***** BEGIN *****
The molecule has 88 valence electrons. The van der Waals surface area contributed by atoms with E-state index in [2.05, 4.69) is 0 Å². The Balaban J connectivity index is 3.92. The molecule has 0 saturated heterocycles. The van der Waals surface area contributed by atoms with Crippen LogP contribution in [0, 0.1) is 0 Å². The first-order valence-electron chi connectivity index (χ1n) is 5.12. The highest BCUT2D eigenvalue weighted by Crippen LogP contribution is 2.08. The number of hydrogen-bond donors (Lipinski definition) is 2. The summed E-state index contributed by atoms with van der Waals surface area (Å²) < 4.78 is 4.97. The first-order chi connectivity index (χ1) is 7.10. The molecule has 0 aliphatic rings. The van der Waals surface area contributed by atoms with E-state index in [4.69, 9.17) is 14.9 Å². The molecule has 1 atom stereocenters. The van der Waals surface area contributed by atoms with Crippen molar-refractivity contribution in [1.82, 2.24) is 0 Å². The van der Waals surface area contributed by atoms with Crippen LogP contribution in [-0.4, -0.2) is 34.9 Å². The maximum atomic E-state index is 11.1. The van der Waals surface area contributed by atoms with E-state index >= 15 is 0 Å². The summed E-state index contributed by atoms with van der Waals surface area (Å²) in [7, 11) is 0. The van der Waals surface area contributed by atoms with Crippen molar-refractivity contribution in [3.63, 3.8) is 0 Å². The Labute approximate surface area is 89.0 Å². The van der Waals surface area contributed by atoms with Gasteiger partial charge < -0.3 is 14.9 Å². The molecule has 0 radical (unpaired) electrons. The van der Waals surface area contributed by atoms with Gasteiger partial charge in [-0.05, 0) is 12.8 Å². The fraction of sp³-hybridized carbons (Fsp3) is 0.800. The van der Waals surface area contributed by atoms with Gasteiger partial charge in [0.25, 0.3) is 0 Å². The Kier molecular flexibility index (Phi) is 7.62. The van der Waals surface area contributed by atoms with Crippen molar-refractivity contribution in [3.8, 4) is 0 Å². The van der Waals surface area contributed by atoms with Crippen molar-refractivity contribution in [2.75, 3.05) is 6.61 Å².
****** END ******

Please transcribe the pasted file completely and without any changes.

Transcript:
The molecule has 88 valence electrons. The van der Waals surface area contributed by atoms with E-state index in [2.05, 4.69) is 0 Å². The Balaban J connectivity index is 3.92. The molecule has 0 saturated heterocycles. The van der Waals surface area contributed by atoms with Crippen LogP contribution in [0, 0.1) is 0 Å². The first-order valence-electron chi connectivity index (χ1n) is 5.12. The highest BCUT2D eigenvalue weighted by Crippen LogP contribution is 2.08. The number of hydrogen-bond donors (Lipinski definition) is 2. The summed E-state index contributed by atoms with van der Waals surface area (Å²) < 4.78 is 4.97. The first-order chi connectivity index (χ1) is 7.10. The molecule has 0 aliphatic rings. The van der Waals surface area contributed by atoms with E-state index in [4.69, 9.17) is 14.9 Å². The molecule has 1 atom stereocenters. The van der Waals surface area contributed by atoms with Crippen molar-refractivity contribution in [1.82, 2.24) is 0 Å². The van der Waals surface area contributed by atoms with Crippen LogP contribution in [-0.4, -0.2) is 34.9 Å². The maximum atomic E-state index is 11.1. The van der Waals surface area contributed by atoms with E-state index >= 15 is 0 Å². The summed E-state index contributed by atoms with van der Waals surface area (Å²) in [7, 11) is 0. The van der Waals surface area contributed by atoms with Crippen molar-refractivity contribution in [3.63, 3.8) is 0 Å². The Labute approximate surface area is 89.0 Å². The van der Waals surface area contributed by atoms with Gasteiger partial charge < -0.3 is 14.9 Å². The molecule has 0 radical (unpaired) electrons. The van der Waals surface area contributed by atoms with Gasteiger partial charge in [-0.05, 0) is 12.8 Å². The fraction of sp³-hybridized carbons (Fsp3) is 0.800. The van der Waals surface area contributed by atoms with Gasteiger partial charge in [0.25, 0.3) is 0 Å². The Kier molecular flexibility index (Phi) is 7.62. The van der Waals surface area contributed by atoms with Crippen molar-refractivity contribution in [3.8, 4) is 0 Å². The van der Waals surface area contributed by atoms with Crippen molar-refractivity contribution in [2.75, 3.05) is 6.61 Å².